Three girls gluing and cutting during a project in the Children's Museum Maker Studio.


Fostering Empathy Through Play

December 15, 2017

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The power of a caring word, a listening ear, small gesture, or a sincere compliment cannot be underestimated. These simple acts of kindness hold the potential to brighten someone’s day, turn a negative situation positive, and ultimately make the world a better place.

Two girls and two boys playing Suspend in Children's Museum of South Dakota Maker Studio.

One of the most valuable skills for children to develop is empathy, which is the ability to identify with and understand somebody else’s feelings or difficulties. Here are a few examples of how to cultivate empathy through play:

  • Playing games gives children the opportunity to consider their opponents’ feelings when winning or losing. Managing these feelings heightens awareness of how one’s interactions influence others, which enhances the skill of empathy.
  • When small conflicts arise, help children resolve the situation by teaching simple games such as Rock, Paper, Scissors to find an agreeable solution.
  • Role model positive behaviors such as high-fives and encouraging words to support other people.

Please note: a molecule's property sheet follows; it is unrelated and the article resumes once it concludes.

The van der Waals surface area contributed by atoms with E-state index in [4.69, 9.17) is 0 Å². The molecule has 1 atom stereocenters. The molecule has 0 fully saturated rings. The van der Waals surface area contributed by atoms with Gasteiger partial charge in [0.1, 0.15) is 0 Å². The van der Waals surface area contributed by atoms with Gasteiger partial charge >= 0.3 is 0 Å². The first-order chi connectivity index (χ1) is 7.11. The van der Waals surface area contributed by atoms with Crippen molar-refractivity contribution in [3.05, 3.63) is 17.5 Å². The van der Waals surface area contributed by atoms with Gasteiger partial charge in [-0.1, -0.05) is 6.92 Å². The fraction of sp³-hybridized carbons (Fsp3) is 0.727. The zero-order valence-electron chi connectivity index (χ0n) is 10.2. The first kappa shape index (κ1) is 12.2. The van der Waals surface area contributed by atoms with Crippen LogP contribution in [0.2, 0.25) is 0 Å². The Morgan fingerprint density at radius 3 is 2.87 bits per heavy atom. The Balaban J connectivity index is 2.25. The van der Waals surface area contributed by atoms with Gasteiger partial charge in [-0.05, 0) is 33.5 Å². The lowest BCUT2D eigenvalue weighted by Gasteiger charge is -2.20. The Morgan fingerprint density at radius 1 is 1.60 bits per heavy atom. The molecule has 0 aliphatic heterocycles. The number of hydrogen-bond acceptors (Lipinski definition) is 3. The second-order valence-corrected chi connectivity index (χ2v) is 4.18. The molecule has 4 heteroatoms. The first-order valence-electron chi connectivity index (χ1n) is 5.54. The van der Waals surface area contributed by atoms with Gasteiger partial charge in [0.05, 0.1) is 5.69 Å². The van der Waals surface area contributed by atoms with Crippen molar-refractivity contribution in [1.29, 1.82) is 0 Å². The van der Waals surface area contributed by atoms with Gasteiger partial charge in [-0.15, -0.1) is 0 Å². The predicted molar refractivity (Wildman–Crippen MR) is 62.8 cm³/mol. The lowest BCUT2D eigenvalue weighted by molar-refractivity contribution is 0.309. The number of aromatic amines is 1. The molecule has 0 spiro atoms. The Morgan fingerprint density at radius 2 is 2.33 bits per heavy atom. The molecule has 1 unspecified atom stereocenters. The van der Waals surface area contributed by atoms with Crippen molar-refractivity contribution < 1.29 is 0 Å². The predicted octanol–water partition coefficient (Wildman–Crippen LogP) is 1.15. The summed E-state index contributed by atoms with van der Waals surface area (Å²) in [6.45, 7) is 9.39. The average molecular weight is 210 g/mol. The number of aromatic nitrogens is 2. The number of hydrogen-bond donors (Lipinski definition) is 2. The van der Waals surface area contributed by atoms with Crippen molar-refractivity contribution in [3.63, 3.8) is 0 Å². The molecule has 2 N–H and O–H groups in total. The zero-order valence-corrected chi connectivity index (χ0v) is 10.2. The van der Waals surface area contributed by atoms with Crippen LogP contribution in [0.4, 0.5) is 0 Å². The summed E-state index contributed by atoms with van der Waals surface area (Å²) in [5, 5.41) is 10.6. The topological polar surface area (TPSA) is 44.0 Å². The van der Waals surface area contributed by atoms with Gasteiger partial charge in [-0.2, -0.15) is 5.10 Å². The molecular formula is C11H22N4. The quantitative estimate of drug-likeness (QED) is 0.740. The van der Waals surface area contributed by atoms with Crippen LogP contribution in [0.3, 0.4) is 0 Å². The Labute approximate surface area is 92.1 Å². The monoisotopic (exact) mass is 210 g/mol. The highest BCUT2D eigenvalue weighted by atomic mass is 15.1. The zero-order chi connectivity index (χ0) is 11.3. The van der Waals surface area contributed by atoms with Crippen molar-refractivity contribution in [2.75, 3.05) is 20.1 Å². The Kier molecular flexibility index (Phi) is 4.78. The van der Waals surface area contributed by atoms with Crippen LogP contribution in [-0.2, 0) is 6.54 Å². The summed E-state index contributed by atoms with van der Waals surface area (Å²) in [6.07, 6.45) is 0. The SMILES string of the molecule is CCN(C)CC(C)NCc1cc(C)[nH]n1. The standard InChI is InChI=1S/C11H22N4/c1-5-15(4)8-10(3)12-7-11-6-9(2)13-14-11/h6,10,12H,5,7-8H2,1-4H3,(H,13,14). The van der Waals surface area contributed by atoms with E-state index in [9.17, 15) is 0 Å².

• Read stories to open up children’s imaginations to different characters and situations they may be experiencing.
  • Ask your children questions that encourage them to think about issues from someone else’s perspective such as: What if? or How would you feel?
  • Encourage behaviors that enhance empathy like talking face to face, focusing on feelings, and expressing feelings.
  • Provide time for unstructured play. Give children the opportunity to practice empathy through collaboration, conflict resolution, and problem-solving.
  • Help children identify different emotions by looking at pictures and talk about how that person may be feeling. You could also stand in front of a mirror and take turns making different faces that represent various emotions like happy, sad, angry, or lonely.
  • Encourage children to engage in pretend play. For example, on KidStreet at the Children’s Museum of South Dakota, children take on different roles as a mechanic, post office worker, cook, or grocery store clerk.

8-year-old child painting on acrylic wall at Children's Museum of South Dakota.

Through these experiences, they are learning how to understand others, which is a core quality of empathy.


Developing the skill of empathy and building healthy relationships are a vital part of childhood. With these playful methods of practicing empathetic behaviors, children will better understand how their actions influence others. With that awareness, they will be better equipped to understand someone else’s feelings or difficulties.